Essay, Research Paper: Death Penalty

Politics

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This sound rings through each and every death row inmate a thousand times a day;
But should it? Capital punishment is one of the most controversial topics among
Americans today. Since every person has there own opinion on this topic, either
for or against, the question always raised is "Is it morally right."
The number of problems with the death penalty are enormous, ranging from
innocence to racism, and these problems will never be resolved unless the death
penalty is abolished. The problems with capital punishment stem as far back as
the ritual itself. The number of occurrence on why the death penalty is racist
is uncountable. A 1990 report released by the federal government's General
Accounting Office found a "pattern of evidence indicating racial
disparities in the charging, sentencing and imposition of the death penalty
after the Furman decision." Professor David Baldus examined sentencing
patterns in Georgia in the 1970's. After reviewing over 2,500 homicide cases in
that state, controlling for 230 non-racial factors, he concluded that a person
accused of killing a white was 4.3 times more likely to be sentenced to death
than a person accused of killing a black. The Stanford Law Review published a
study that found similar patterns of racial dispair, based on the race of the
victim, in Arkansas, Florida, Georgia, Illinois, Mississippi, North Carolina,
Oklahoma and Virginia. For example, in Arkansas findings showed that defendants
in a case involving a white victim are three-and-a-half times more likely to be
sentenced to death; in Illinois, four times; in North Carolina, 4.4 times, and
in Mississippi five times more likely to be sentenced to death than defendants
convicted of murdering blacks. There is also the issue of Capital Punishment
being a deterrent. But does the death penalty really deter crime? The death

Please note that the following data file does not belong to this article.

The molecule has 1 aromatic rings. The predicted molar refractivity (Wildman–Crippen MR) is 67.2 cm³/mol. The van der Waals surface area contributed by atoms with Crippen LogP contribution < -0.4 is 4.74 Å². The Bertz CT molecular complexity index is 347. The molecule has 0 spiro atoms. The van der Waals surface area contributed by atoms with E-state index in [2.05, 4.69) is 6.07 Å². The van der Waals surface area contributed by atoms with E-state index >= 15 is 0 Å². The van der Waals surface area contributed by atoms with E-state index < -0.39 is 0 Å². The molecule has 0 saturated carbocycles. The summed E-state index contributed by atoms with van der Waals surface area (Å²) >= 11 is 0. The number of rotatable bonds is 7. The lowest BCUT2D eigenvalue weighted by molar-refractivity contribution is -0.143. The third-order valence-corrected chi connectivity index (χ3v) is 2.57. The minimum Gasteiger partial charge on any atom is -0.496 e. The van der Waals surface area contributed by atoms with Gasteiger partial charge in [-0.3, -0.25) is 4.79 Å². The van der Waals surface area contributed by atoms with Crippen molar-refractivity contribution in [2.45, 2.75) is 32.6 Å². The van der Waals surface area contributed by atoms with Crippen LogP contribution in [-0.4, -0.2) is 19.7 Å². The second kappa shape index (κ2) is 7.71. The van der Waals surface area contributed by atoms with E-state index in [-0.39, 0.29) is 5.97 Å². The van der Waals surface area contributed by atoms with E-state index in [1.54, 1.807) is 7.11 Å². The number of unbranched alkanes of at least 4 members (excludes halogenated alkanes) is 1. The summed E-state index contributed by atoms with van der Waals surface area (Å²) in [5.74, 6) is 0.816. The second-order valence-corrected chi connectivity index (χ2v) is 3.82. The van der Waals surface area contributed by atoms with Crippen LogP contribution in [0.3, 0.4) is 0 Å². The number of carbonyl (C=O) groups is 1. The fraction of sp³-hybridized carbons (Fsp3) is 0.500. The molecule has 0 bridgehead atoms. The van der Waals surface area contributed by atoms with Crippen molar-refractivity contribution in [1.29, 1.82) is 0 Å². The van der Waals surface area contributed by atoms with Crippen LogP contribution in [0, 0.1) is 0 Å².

lobby wants you to believe the answer to that question is "yes." But,
in fact, it is a resounding "NO." Consider this...the US is the only
Western nation that still allows the death penalty, and we also have one of the
highest crime rates. During the 1980s, death penalty states averaged an annual
rate of 7.5 criminal homicides per 100,000, while abolition states averaged a
rate of 7.4 per 100,000. That means murder was actually more common in states
that use the death penalty. Also consider this...in a nationwide survey of
police chiefs and sheriffs, capital punishment was ranked last as a way of
reducing violent crime. Only twenty-six percent thought that the death penalty
significantly reduces the number of homicides. The theory behind the deterrence
doctrine is flawed itself. Murderers do not examine risk/reward charts before
they kill someone. Being a criminal is inherently irrational...life imprisonment
ought to deter a rational person itself. Besides, no criminal commits a crime if
he believes he will be caught. The next issue that deserves some observation is
that of Capital punishment being economically correct, meaning will it save the
U.S. and its taxpayers money. "The death penalty is not now, nor has it
ever been, a more economical alternative to life imprisonment," said
Spangenberg and Walsh in an article in the Loyola of Los Angeles Law Review. A
study by the NY State Defenders Association showed that the cost of a capital